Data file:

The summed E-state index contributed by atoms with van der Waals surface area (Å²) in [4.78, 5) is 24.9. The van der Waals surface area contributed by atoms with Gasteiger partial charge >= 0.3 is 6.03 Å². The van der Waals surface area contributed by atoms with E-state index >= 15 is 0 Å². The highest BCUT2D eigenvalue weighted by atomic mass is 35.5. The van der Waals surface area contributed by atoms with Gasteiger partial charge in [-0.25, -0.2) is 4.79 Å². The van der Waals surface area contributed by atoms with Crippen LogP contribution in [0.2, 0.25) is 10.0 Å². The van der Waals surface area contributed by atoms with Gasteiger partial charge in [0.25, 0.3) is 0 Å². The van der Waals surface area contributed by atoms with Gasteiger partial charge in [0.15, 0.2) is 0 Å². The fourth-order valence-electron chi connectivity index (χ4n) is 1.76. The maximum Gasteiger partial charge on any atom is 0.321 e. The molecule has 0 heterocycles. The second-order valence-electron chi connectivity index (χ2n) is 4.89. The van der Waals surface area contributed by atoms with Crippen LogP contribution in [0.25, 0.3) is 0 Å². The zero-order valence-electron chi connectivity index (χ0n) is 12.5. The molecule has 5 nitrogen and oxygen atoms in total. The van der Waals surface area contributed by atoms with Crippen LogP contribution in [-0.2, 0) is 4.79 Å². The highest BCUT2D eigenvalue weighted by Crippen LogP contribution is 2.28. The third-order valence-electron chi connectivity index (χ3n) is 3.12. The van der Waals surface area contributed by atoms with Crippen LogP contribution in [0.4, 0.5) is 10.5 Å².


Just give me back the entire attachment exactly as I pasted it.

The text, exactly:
The summed E-state index contributed by atoms with van der Waals surface area (Å²) in [4.78, 5) is 24.9. The van der Waals surface area contributed by atoms with Gasteiger partial charge >= 0.3 is 6.03 Å². The van der Waals surface area contributed by atoms with E-state index >= 15 is 0 Å². The highest BCUT2D eigenvalue weighted by atomic mass is 35.5. The van der Waals surface area contributed by atoms with Gasteiger partial charge in [-0.25, -0.2) is 4.79 Å². The van der Waals surface area contributed by atoms with Crippen LogP contribution in [0.2, 0.25) is 10.0 Å². The van der Waals surface area contributed by atoms with Gasteiger partial charge in [0.25, 0.3) is 0 Å². The van der Waals surface area contributed by atoms with Gasteiger partial charge in [0.15, 0.2) is 0 Å². The fourth-order valence-electron chi connectivity index (χ4n) is 1.76. The maximum Gasteiger partial charge on any atom is 0.321 e. The molecule has 0 heterocycles. The second-order valence-electron chi connectivity index (χ2n) is 4.89. The van der Waals surface area contributed by atoms with Crippen LogP contribution in [0.25, 0.3) is 0 Å². The zero-order valence-electron chi connectivity index (χ0n) is 12.5. The molecule has 5 nitrogen and oxygen atoms in total. The van der Waals surface area contributed by atoms with Crippen LogP contribution in [-0.2, 0) is 4.79 Å². The highest BCUT2D eigenvalue weighted by Crippen LogP contribution is 2.28. The third-order valence-electron chi connectivity index (χ3n) is 3.12. The van der Waals surface area contributed by atoms with Crippen LogP contribution in [0.4, 0.5) is 10.5 Å².